No Relationship Between Vitamin D and Life Expectancy: Study

Studies show that taking vitamin D every month does not help older Australians extend their life expectancy.

On the other hand, taking large amounts of vitamin D each month can slightly increase your risk of dying from cancer, as shown by the results of a groundbreaking study by the QIMR Berghofer Medical Research Institute.

Published in Lancet’s “Diabetes and Endocrinology” journal, this study is considered one of Australia’s largest clinical trials. At one stage, we asked 21,000 Australians between the ages of 60 and 79 to take vitamin D monthly for up to five years.

Senior Researcher Rachel Neil said her team conducted a D-health test in 2014 because scientists weren’t sure about the health benefits of vitamin D.

According to Neil, those who are deficient in vitamin D will benefit from monthly vitamin intake. However, this study does not show that vitamin D intake reduces mortality in Australians over the age of 60.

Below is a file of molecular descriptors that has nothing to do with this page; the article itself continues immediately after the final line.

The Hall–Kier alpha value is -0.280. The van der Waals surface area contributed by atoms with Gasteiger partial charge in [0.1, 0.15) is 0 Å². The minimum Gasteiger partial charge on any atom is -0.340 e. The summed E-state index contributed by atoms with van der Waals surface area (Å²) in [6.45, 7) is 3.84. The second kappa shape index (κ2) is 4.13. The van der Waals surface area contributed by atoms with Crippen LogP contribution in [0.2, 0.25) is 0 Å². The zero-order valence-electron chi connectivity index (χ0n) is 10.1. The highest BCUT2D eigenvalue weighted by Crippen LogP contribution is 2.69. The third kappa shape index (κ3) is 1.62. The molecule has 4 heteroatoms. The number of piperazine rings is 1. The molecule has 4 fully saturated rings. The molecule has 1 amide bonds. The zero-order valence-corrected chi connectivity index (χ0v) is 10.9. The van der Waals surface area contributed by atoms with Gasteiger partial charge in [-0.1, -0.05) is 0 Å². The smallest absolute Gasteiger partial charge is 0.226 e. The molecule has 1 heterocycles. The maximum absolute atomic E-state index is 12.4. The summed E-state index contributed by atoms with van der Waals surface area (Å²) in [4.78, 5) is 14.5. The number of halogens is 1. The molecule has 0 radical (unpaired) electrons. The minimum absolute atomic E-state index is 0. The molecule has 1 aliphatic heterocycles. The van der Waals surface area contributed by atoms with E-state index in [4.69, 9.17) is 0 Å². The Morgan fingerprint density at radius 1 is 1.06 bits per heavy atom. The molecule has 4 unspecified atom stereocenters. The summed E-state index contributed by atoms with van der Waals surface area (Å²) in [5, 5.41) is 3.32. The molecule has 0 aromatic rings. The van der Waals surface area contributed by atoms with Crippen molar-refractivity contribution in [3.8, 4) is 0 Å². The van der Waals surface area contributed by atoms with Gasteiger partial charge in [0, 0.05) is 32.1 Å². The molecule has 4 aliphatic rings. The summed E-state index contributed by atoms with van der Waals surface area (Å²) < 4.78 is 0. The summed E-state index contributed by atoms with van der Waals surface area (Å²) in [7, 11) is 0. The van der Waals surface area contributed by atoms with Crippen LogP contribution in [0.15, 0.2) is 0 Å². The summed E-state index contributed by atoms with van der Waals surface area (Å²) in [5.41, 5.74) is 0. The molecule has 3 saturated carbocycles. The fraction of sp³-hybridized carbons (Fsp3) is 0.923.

“According to current guidelines, most Australians are not deficient in vitamin D, and D-Health Trial has the potential to live longer with vitamin D if people are not deficient. It suggests it’s not expensive, “she said in a statement.

Bicycle couple
The couple enjoys the sunlight while riding their bicycle. (Monkey Business Image / Shutterstock)

The researchers provided vitamin D to many participants in the study and placebo to some others. Next, we compared mortality rates between groups.

Exploratory results indicate that taking large amounts of vitamin D each month may slightly increase your risk of dying from cancer, Neil said. Nonetheless, she said the difference between the two groups of participants was small and researchers did not verify this increased risk.

“If people want to take vitamin D supplements with great care, it’s best to take them once a day instead of more than once a month,” she said. “This study does not support increasing the amount of vitamin D that people are advised to have in their blood.”

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